2) Get plenty of sleep. Sleep deprivation makes you feel tired all day long, and research shows that lack of sleep causes weight gain and impairs memory. Studies also show that people who get enough sleep tend to eat fewer calories.
3) Exercise regularly. Regular physical activity helps keep your metabolism up so you burn more calories throughout the day. Plus, it improves your mood, reduces stress levels, boosts energy, and strengthens muscles.
4) Avoid smoking. Smoking is highly addictive and contains nicotine, which is toxic to the lungs. Cigarettes cause cancer and heart disease.
6) Drink alcohol moderately. Moderate drinking means no more than 2 drinks per day for women or 3 drinks per day for men. One drink equals 1 ounce of liquor, 12 ounces of wine, or 8 ounces of beer. Too much alcohol can damage your liver and increase your risk of breast cancer.
7) Be active. Physical activity is essential for overall health and longevity. Aim for 150 minutes of moderate-intensity cardio activities such as brisk walking each week, plus two strength-training
8) Maintain a positive attitude. Research shows that optimistic people enjoy better mental and physical health than pessimistic folks. So keep a positive outlook and watch those extra years fly by.
9) Don’t forget to laugh. Laughter releases endorphins, which boost your immune system and reduce pain. It’s also proven to help ward off depression.
10) Have fun. Make time for hobbies and socializing with friends. Having fun keeps your mind sharp and prevents you from getting bored.
Cold weather has a lot of benefits
We’re naturally not very fond of the cold. Recent research suggests that exposure to low temperatures can help slow down the aging process and increase longevity. Some forward-thinking optimists believe that we may be able to survive for long periods of time by preserving our bodies in extremely cold temperatures.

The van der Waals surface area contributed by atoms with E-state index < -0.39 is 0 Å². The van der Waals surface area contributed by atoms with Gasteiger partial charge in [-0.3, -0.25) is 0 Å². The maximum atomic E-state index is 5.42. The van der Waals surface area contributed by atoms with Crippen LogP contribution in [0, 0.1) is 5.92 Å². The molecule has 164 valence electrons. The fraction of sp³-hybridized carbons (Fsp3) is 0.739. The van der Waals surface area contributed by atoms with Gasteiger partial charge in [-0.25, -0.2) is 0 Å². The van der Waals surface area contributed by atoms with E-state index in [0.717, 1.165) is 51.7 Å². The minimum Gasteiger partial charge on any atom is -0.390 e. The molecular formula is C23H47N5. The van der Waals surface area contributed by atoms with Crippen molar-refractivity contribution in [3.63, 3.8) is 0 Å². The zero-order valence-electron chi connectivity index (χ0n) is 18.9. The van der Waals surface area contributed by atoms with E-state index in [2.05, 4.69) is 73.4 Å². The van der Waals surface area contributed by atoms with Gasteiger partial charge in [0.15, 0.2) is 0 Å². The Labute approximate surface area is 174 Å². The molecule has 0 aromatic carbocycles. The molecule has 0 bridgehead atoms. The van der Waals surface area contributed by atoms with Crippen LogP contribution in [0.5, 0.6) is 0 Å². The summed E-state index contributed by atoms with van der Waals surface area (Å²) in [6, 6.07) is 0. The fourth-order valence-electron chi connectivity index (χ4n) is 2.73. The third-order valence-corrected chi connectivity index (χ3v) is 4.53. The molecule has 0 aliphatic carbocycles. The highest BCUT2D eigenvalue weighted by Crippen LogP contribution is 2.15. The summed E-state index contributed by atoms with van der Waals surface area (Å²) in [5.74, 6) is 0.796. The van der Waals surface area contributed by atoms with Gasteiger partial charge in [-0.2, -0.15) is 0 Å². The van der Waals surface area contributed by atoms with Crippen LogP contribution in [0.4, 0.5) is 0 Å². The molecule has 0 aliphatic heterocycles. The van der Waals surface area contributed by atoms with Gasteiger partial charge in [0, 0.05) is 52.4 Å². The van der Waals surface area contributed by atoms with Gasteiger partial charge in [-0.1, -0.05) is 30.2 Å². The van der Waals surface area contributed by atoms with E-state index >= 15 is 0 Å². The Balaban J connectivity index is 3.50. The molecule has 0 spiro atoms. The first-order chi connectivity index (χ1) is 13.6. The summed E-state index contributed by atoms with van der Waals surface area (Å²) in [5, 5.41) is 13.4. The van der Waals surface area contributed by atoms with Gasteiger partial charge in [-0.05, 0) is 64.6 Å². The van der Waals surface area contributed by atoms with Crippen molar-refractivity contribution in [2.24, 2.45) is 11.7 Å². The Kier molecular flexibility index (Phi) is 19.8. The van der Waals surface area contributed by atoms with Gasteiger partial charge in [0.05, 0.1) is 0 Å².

Dennis Kowalski, director of the US-based Cryonics Institute (CI) sees the cold as an opportunity for life-changing events. Cryonics is the process of freezing a human (or pet’s) body at death at an extremely cold temperature for preservation. As medical technology progresses, if a technique is found to reverse death, then those bodies could be “resurrected.” “A lot of people in longevity research are interested in cryonics,” says Kowalski. “It’s kind of like life insurance for all that because science is always going to advance.” It’s an expensive insurance plan and, as of now, it is a long shot. There are a number of medical and scientific advancements that must be made, some of them highly questionable even if they’re not delayed for an extended period of time. And the roughly $300,000 price tag makes it inaccessible for most people.##
But just because the Forever Young plot has remained firmly in the science fiction genre, for now, doesn’t necessarily mean that cold can’t be used to help us live longer.## Output Cold exposure and hydrotherapy have shown real promise in treating a variety of conditions, including cancer, infections, stress, body composition, aging, and more.